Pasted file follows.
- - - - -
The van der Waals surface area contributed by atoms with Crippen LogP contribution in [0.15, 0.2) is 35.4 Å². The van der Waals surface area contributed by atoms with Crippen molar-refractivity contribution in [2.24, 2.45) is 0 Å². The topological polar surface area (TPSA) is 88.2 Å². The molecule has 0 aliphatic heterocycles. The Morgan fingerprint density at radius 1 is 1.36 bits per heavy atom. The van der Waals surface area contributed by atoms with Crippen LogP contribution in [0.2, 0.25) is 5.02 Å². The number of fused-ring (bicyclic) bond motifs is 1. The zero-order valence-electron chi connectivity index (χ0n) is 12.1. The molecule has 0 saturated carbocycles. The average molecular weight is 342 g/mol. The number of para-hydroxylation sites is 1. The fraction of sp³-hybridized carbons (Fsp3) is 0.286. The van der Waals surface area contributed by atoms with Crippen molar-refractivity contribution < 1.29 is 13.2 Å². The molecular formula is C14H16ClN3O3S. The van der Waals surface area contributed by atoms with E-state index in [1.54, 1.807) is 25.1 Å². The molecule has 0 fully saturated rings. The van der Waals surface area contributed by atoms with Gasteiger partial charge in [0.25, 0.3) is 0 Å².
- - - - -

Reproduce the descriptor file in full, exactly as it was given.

The van der Waals surface area contributed by atoms with Crippen LogP contribution in [0.15, 0.2) is 35.4 Å². The van der Waals surface area contributed by atoms with Crippen molar-refractivity contribution in [2.24, 2.45) is 0 Å². The topological polar surface area (TPSA) is 88.2 Å². The molecule has 0 aliphatic heterocycles. The Morgan fingerprint density at radius 1 is 1.36 bits per heavy atom. The van der Waals surface area contributed by atoms with Crippen LogP contribution in [0.2, 0.25) is 5.02 Å². The number of fused-ring (bicyclic) bond motifs is 1. The zero-order valence-electron chi connectivity index (χ0n) is 12.1. The molecule has 0 saturated carbocycles. The average molecular weight is 342 g/mol. The number of para-hydroxylation sites is 1. The fraction of sp³-hybridized carbons (Fsp3) is 0.286. The van der Waals surface area contributed by atoms with Crippen molar-refractivity contribution < 1.29 is 13.2 Å². The molecular formula is C14H16ClN3O3S. The van der Waals surface area contributed by atoms with E-state index in [1.54, 1.807) is 25.1 Å². The molecule has 0 fully saturated rings. The van der Waals surface area contributed by atoms with Gasteiger partial charge in [0.25, 0.3) is 0 Å².